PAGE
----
First is that the approach is not really "on-demand". We are transforming all the modules in your app regardless of if it has been used for certain requests. And that makes this approach less "Vite".

Second is the source map support. Since all the modules have been concatenated into a single file and lost the source map, whenever you get an error, the stack trace will show you the error happens in the bundled file instead of the real source. This will hurt the DX as it might make it hard to locate the actual error.

Approach 3: Vite Node

So to address the drawbacks of the Dev Bundler, we need to have the "on-demand" philosophy in mind. Instead of transforming all the modules and then evaluating them, we’d better do it upon the module that has been requested. Then we could use the vm module from Node to this:

import vm from 'node:vm'
import { createDevServer } from 'vite'

const server = createDevServer()

async function importModule(id) {
  // get the transform code on import
  // could be a request if the server is in another thread
  const result = await server.transformRequest(id, { ssr: true })

  // to provide vite ssr utils
  const wrappedCode = `(async function (__vite_ssr_exports__, __vite_ssr_import__) {

  // execute the code to get the function
  const wrappedFn = vm.runInNewContext(wrappedCode, {
    // with the file name we could have better stacktrace

  // passing the ssr utils (in wrappedCode)
  return wrappedFn({}, importModule)

export default await importModule('/foo')
production code reference

Using the Node vm allows us to execute modules in a safer and isolated context. With inline sourcemap and the filename argument to the runInNewContext, it makes the stacktrace directly point to the correct location of the source file. And most importantly, moving the transform request inside the importing function makes it fully on-demand (caching and sourcemap are simplified in the example).

We ended up extracting this logic into a more general package called vite-node, so it could also be used outside Nuxt.

Not only does vite-node make it on-demand by only requesting modules it needs, but it also makes it possible to control the module cache to provide hot module replacement. We implemented the HMR logic in vite-node, similiar to how Vite handles it on the client side – making the SSR reloads surprisingly fast.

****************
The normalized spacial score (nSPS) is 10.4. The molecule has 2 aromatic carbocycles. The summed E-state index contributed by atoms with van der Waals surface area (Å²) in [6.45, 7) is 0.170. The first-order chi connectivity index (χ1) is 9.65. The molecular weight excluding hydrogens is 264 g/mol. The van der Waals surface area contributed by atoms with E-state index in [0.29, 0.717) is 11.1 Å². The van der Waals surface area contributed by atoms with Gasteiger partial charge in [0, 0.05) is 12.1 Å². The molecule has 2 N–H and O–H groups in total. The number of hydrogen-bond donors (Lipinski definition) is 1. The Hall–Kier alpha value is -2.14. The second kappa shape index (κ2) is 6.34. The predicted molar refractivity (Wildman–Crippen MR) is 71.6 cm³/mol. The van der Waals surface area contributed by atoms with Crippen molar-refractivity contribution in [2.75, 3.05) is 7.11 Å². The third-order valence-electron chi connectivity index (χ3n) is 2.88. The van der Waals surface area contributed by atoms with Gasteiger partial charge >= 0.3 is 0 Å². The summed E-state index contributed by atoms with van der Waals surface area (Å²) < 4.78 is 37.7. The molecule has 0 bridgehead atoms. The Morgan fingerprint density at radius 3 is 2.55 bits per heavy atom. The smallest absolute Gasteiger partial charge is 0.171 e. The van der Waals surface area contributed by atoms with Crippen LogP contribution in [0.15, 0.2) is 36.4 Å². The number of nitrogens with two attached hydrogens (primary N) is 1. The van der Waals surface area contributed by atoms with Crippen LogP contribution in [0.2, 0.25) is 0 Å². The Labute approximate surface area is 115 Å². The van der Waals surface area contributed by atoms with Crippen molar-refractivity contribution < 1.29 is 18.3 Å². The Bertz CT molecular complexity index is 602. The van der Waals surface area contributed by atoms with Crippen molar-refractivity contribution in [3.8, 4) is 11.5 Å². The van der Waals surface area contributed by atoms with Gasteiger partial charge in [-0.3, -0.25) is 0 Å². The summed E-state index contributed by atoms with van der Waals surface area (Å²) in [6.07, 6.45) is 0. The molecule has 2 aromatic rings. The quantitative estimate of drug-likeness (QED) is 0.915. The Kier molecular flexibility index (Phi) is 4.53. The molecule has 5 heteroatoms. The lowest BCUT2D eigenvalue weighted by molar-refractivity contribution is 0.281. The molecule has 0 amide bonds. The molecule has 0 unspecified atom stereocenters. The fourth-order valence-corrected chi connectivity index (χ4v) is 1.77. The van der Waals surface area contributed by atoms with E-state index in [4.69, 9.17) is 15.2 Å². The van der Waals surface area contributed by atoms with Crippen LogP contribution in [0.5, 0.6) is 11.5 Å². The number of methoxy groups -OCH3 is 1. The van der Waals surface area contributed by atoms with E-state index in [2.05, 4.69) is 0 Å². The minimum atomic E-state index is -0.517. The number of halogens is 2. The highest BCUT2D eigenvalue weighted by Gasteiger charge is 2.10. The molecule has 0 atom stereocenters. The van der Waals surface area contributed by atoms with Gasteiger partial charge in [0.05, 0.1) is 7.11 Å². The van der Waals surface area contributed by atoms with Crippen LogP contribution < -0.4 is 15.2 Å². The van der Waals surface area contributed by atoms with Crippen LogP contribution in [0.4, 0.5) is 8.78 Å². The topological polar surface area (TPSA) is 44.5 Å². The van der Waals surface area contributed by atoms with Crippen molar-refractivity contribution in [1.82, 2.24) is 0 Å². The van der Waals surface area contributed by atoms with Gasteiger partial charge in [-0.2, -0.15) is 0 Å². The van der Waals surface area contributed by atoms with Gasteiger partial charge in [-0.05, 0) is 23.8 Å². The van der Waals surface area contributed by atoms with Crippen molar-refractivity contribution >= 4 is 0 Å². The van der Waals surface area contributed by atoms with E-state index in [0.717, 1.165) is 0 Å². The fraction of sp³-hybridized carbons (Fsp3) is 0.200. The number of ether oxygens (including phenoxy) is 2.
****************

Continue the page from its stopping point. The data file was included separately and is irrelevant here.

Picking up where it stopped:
Nuxt Dev SSR with HMR

From a rough testing with a real-world Nuxt 3 app with 15 routes and 7 modules, we see the SSR reload time by changing a single Vue file goes from ~200ms to <0.01ms with vite-node. Since it switched a full build to module level on-demand HMR, the difference will be more significant as the project grows.

Opening Up Possibility

The work on making vite-node not only benefits the Nuxt’s dev SSR but also opened up a lot of possibilities for the tooling around Vite. Since vite-node uses Vite for transformaing the modules, it inherits the great power of Vite. Like out-of-box TypeScript and JSX, the powerful plugin API and ecosystem - all that would just work on vite-node same as your client code.

For example, Vitest was only made possible because of the vite-node. It provides the infrastructure to run the tests on Node efficiently with the shared pipeline as your client app consistently. It also made possible to have the HMR support for the tests, making the test-driven development experience much better.

In addition, vite-node powers Histoire, a interactive component playgrounds for Vite. vue-termui, a terminal UI framework for Vue, is using vite-node to do developement HMR.

We are happy to see our work on Nuxt inspires and pushes the Vite ecosystem for more innovations and better tools. We are also eager to see what is comming next for the tools and integrations that built with "on-demand" philosophy in mind, providing better performance and developer experience.